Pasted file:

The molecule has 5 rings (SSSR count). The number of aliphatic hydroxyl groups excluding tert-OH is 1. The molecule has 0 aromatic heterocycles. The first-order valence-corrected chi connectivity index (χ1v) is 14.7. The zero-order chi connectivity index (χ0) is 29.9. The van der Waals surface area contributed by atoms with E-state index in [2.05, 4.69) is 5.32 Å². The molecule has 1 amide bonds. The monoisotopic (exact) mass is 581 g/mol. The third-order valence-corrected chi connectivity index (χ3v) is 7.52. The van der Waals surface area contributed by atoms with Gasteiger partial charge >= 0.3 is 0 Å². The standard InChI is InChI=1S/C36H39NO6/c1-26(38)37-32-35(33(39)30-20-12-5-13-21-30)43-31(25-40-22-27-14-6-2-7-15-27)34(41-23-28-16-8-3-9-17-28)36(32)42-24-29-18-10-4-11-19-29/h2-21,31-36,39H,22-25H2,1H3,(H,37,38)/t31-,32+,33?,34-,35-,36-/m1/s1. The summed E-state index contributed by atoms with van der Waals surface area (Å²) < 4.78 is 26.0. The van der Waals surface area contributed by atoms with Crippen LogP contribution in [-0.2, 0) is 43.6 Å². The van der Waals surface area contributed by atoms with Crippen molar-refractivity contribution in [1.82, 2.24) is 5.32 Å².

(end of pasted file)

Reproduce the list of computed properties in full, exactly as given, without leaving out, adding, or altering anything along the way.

The molecule has 5 rings (SSSR count). The number of aliphatic hydroxyl groups excluding tert-OH is 1. The molecule has 0 aromatic heterocycles. The first-order valence-corrected chi connectivity index (χ1v) is 14.7. The zero-order chi connectivity index (χ0) is 29.9. The van der Waals surface area contributed by atoms with E-state index in [2.05, 4.69) is 5.32 Å². The molecule has 1 amide bonds. The monoisotopic (exact) mass is 581 g/mol. The third-order valence-corrected chi connectivity index (χ3v) is 7.52. The van der Waals surface area contributed by atoms with Gasteiger partial charge >= 0.3 is 0 Å². The standard InChI is InChI=1S/C36H39NO6/c1-26(38)37-32-35(33(39)30-20-12-5-13-21-30)43-31(25-40-22-27-14-6-2-7-15-27)34(41-23-28-16-8-3-9-17-28)36(32)42-24-29-18-10-4-11-19-29/h2-21,31-36,39H,22-25H2,1H3,(H,37,38)/t31-,32+,33?,34-,35-,36-/m1/s1. The summed E-state index contributed by atoms with van der Waals surface area (Å²) < 4.78 is 26.0. The van der Waals surface area contributed by atoms with Crippen LogP contribution in [-0.2, 0) is 43.6 Å². The van der Waals surface area contributed by atoms with Crippen molar-refractivity contribution in [1.82, 2.24) is 5.32 Å².